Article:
As I’ve mentioned before both here and on going cheep, there are any number of skills I don’t possess. I can’t cook (more than the very basics), I can’t bake at all; I’ve a terrible singing voice, and I have no discernible musical talent when it comes to playing instruments; I can’t dance, can’t act, and although I’ve a working knowledge of HTML, I don’t get CSS at all.
Of course I make up for all of that by being the life and soul of every party, have the third highest IQ ever recorded and am an better than excellent lover.
(Anyone who believes any of the preceding paragraph should check their gullibility quotient immediately; it’s letting you down, badly.)
However, I don’t need to be able to play a musical instrument to know when it’s being played very, very badly. Similarly I don’t need to possess a decent singing voice to know when someone’s singing offends me with its awfulness.
Thing is, though, if I taste something and it’s been undercooked, no one suggests that I shouldn’t criticise it unless I can produce something better. If I think someone’s performed an excuciatingly bad bit of acting, I’m not barred from saying so until I’ve dug out my Golden Globe.
And I don’t need to have stood for election to know when an elected politician is fucking it up. Nor when a government has lied. Nor when a government just… hasn’t made a convincing case. (And yes, it’s never the responsibility of anyone to be convinced; the onus is on the person doing the convincing. Always. I used to use a line at work, when someone hadn’t persuaded me to increase their budget or make an accounting adjustment of some sort: I’m not convinced… and the reason I’m not convinced is you haven’t convinced me.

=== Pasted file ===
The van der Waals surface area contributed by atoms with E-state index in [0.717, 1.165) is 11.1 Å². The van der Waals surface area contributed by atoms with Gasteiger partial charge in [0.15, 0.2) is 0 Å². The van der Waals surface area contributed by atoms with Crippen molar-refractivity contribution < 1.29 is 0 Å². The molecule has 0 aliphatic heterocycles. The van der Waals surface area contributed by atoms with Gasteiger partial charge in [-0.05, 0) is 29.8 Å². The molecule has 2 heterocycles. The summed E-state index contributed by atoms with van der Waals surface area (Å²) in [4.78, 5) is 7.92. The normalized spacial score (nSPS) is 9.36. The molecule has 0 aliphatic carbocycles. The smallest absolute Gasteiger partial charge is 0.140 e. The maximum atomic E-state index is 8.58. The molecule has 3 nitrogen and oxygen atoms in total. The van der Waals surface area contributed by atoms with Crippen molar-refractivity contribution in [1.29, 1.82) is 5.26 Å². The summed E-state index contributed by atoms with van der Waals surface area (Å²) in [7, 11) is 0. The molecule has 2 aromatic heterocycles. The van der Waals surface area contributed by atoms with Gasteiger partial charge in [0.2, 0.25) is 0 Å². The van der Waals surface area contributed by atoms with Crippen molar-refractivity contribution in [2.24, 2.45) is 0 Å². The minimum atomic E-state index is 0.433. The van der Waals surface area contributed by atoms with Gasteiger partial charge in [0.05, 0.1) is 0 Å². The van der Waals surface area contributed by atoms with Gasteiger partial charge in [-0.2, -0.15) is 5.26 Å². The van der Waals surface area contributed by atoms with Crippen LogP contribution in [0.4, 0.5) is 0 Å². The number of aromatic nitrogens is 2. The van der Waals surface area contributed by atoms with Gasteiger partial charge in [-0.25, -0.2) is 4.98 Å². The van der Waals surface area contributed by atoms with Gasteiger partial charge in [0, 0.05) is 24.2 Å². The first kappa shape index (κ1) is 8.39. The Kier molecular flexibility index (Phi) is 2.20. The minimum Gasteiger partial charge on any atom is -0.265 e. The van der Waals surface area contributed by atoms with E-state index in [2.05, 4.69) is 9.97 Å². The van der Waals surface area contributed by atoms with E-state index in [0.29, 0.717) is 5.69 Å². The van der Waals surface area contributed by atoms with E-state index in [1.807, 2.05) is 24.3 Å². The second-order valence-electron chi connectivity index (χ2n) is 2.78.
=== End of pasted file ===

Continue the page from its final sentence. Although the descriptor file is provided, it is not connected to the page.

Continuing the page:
So, returning to the lack of alternatives I can produce before I’m allowed to criticise something, I’d argue – though this is less certain and definitely less widely agreed – I’m not required to have an alternative policy in mind, fully worked out and peer reviewed by experts in the field in order to justifiably suggest that a suggested by others policy seems to me to be bad, won’t work and/or is just… plain… wrong.
And when it comes to foreign policy, the requirement seems ever-present. I remain puzzled as to the ongoing and apparently permanent view that complex is bad and nuance worse. That most wonderful of
documentaries, erm, sitcoms Yes, Minister and its sequel Yes, Prime Minister made it plain decades ago: the British public likes to know who are the ‘goodies’ and who are the ‘baddies’. Unfortunately, it’s often a case of who’re the least-bad baddies. And even then, there’s no guarantee that judgement is correct at the time; often, only in hindsight do the true facts come out, and not always even then (cf Hutton, cf Chilcott, cf etc etc)
It’s been very noticeable that both those who support bombing IS in Syria and those who adamantly oppose it have responded to criticism with “well, what’s your alternative?” as if no-one is allowed to criticise a policy proposal unless they have a fully workable alternative ready to go. And despite people protesting that it’s not simple, that it’s compolicated and complex and nuanced and difficult… the moment a side is picked, some idiots reduce your position to simplistic slogan painting. If you’re pro-bombing, then you approve of baby killing; if you’re against the bombing, the idiots say you don’t care if IS blow up half of London.
Me? I’m entirely undecided (which in the eyes of aforementioned idiots merely makes me undecided as to whether I prefer Syrian civilians or London ones to die). I’m far from convinced that Cameron has made a good case for extending military action, but I’m equally unconvinced that there’s no conclusive case to be made; I just don’t think it’s yet been made.
I don’t know. I just don’t know.
I think, though, that unless you’re as sure as you can be that military action is called for, a vote against is mandated. I’m a huge fan of the old tactic of “if you’ve two choices, one of which is irrevocable and one of which isn’t, and you’re undecided… take the latter choice. Always.”
Even if you haven’t got an alternative.